All told, interagency emails obtained by Grist through a Freedom of Information Act request show that inspectors initially identified seven warehouses in Georgia storing products that had been sterilized with ethylene oxide; four emitted enough of the chemical to require air permits and the installation of emission-reduction equipment. Those facilities are on track to receive their permits in the coming months. While these measures may protect residents who live near the warehouses, they don’t guarantee the protection of the workers who may be experiencing exposure day in and day out. The responsibility of safeguarding workers falls to OSHA, which has not investigated ethylene oxide levels at three of the four warehouses that Georgia regulators have identified as requiring permits. 

Frances Alonzo, a spokesperson for the federal Department of Labor, said that OSHA evaluates employers “on a case-by-case basis based on OSHA standards, employer records, interviews, observations on a walk-through, measurements, and air sampling.” (In a follow-up email, Alonzo told Grist that OSHA’s ethylene oxide standards were established in 1984 and that the agency does not have plans to update it.) The agency focuses its resources on workplaces where employees are in imminent danger and conducts follow-up investigations to ensure any previously identified violations have been addressed. 

In the ConMed case, after an initial investigation in 2019 identified a slew of violations, OSHA conducted two follow-up investigations. Those inspections revealed “no violations of OSHA standards or serious hazards,” Alonzo said. In 2020, Pittman and dozens of her coworkers filed a lawsuit against ConMed and the sterilization company that shipped products to the warehouse, but the claims were later dismissed by the judge.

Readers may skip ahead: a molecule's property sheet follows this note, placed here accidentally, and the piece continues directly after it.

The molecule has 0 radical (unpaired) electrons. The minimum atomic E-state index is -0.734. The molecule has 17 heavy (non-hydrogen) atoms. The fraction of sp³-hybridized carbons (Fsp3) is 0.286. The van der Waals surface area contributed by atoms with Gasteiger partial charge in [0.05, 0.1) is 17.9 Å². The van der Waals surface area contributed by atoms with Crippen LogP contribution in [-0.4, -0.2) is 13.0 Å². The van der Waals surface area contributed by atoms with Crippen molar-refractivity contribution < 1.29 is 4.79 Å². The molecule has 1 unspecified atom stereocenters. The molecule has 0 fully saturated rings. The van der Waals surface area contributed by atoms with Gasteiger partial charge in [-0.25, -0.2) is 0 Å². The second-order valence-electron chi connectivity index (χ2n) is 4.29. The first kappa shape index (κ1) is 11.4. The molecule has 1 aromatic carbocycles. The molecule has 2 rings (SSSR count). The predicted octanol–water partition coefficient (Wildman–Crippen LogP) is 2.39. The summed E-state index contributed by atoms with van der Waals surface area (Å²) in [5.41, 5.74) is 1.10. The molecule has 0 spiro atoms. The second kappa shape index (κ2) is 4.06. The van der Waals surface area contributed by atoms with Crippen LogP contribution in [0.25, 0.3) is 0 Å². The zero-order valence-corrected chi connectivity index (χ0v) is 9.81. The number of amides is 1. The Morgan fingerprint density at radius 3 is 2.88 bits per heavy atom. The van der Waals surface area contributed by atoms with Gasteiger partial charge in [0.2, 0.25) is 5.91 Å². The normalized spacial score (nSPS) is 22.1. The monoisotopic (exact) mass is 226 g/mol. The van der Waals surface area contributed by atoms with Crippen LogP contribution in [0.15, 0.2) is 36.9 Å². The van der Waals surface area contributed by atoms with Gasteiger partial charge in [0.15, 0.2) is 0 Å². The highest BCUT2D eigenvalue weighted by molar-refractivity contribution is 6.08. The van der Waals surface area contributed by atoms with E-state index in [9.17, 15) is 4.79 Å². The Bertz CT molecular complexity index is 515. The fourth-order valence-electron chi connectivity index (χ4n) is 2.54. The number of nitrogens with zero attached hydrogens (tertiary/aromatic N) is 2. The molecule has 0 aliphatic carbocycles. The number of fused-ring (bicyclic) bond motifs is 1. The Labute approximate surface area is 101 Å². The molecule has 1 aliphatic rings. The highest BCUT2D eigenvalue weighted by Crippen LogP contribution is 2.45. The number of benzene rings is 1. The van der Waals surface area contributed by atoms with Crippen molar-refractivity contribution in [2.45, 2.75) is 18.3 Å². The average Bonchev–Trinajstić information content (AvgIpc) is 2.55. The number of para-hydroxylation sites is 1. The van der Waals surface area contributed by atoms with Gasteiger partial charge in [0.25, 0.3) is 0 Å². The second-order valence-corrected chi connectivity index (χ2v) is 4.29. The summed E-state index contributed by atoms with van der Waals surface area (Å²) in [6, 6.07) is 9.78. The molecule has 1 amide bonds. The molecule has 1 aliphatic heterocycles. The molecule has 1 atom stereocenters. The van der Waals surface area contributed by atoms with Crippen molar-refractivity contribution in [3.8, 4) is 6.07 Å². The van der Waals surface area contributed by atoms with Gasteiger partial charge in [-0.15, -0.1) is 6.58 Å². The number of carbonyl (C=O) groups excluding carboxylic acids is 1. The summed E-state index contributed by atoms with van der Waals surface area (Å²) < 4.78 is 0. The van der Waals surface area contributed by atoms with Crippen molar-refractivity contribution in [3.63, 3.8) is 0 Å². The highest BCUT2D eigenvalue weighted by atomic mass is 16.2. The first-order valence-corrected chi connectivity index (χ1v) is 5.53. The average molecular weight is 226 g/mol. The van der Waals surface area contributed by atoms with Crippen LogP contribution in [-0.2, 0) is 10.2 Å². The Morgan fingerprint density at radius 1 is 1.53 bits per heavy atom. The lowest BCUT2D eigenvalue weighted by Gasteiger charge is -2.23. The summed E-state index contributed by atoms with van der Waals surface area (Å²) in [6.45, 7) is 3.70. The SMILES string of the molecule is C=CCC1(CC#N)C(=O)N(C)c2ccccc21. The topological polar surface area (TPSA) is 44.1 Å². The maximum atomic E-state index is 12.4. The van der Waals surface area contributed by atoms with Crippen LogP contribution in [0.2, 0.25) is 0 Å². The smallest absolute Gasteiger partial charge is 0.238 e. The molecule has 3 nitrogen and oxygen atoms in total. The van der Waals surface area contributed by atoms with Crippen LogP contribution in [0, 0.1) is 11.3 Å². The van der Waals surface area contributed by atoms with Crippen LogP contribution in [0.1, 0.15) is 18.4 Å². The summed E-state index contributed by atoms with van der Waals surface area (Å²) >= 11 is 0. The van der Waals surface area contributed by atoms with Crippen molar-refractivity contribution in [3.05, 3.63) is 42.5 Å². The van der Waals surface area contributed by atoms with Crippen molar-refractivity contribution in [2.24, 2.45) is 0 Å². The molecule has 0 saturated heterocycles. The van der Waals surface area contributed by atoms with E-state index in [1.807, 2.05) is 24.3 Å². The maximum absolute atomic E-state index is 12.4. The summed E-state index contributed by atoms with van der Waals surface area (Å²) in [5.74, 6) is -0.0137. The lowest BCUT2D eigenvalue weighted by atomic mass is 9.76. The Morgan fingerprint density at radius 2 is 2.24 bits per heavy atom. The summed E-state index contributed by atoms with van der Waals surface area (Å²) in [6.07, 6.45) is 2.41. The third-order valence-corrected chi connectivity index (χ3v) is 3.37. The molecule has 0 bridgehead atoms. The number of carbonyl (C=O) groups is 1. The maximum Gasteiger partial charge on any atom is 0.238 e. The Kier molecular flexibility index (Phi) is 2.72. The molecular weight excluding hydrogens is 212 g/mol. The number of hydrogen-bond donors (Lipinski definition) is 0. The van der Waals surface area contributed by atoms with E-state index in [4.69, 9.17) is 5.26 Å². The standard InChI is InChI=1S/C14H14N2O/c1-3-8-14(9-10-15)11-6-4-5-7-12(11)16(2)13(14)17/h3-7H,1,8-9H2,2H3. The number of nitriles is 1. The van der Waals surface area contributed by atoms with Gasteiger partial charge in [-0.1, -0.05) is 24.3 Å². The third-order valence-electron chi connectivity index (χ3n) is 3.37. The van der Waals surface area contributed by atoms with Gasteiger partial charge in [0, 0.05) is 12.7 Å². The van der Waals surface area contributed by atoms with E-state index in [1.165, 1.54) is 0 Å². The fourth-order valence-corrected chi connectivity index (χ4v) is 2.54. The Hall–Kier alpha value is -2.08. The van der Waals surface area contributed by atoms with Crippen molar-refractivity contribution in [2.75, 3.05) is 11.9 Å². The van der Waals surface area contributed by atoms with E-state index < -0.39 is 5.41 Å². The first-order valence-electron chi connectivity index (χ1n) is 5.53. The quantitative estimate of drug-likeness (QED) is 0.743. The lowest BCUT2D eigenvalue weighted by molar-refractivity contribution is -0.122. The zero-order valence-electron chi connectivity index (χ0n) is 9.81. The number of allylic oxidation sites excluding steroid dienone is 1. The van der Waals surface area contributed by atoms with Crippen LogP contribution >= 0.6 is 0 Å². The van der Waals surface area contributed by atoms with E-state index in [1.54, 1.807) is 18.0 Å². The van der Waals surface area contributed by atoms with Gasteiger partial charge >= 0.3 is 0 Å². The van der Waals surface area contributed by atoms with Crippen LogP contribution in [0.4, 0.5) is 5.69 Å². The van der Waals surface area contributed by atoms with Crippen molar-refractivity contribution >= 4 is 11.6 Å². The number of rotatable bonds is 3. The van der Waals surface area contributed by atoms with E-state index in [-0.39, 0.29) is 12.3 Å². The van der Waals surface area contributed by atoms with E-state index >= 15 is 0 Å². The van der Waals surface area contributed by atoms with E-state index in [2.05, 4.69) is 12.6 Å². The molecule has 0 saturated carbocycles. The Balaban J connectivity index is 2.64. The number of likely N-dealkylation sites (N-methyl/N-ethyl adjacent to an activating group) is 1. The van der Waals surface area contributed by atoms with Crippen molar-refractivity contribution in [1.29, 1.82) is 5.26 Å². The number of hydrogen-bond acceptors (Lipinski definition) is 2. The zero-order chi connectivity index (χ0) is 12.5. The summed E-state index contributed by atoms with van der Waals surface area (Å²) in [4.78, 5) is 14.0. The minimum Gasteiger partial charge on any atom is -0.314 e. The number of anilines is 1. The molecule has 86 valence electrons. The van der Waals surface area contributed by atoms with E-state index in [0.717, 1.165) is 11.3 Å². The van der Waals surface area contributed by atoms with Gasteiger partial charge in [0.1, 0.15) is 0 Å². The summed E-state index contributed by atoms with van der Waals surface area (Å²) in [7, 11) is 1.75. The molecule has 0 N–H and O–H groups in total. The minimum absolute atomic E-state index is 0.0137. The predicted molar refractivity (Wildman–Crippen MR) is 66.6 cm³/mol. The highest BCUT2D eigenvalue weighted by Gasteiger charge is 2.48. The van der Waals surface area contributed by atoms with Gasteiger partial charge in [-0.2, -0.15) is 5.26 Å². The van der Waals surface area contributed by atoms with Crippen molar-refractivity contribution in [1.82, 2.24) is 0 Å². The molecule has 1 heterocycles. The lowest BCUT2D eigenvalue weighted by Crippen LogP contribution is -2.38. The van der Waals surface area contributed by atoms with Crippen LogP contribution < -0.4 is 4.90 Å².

Despite all the work still to be done by regulators, Georgia is relatively far ahead of the curve on addressing ethylene oxide emissions from warehouses. Most other states have yet to examine whether warehouses in their jurisdiction are storing sterilized products — and if emissions from the facilities put workers and nearby residents at risk. A review of public records submitted to the EPA and state regulators revealed that there are dozens of such warehouses across the country, suggesting there are thousands of workers like Pittman, unknowingly and routinely exposed to ethylene oxide. These nondescript facilities are hiding in plain sight in places as disparate as Quincy, Massachusetts; Richmond, Virginia; and Tempe, Arizona.

Warehouses that store products sterilized with ethylene oxide pose “a deep threat to communities, and unfortunately, because we don’t really know or have as much information as we should about where those warehouses are, it’s an unknown source of major ethylene oxide emissions,” said Marvin Brown, an attorney with the environmental nonprofit Earthjustice.

Grist contacted the environmental agencies of 10 states that are home to multiple medical supply sterilization facilities. Most agencies said that they did not regulate warehouses that stored products sterilized with ethylene oxide and pointed to federal regulations that require them to oversee sterilization and manufacturing facilities — but not warehouses or distribution centers. Apart from Georgia, the South Coast Air Quality Management District, a regulator that serves a portion of Southern California, is a lone outlier. The agency is currently in the process of finalizing a rule requiring warehouses that store ethylene oxide products to conduct air quality monitoring.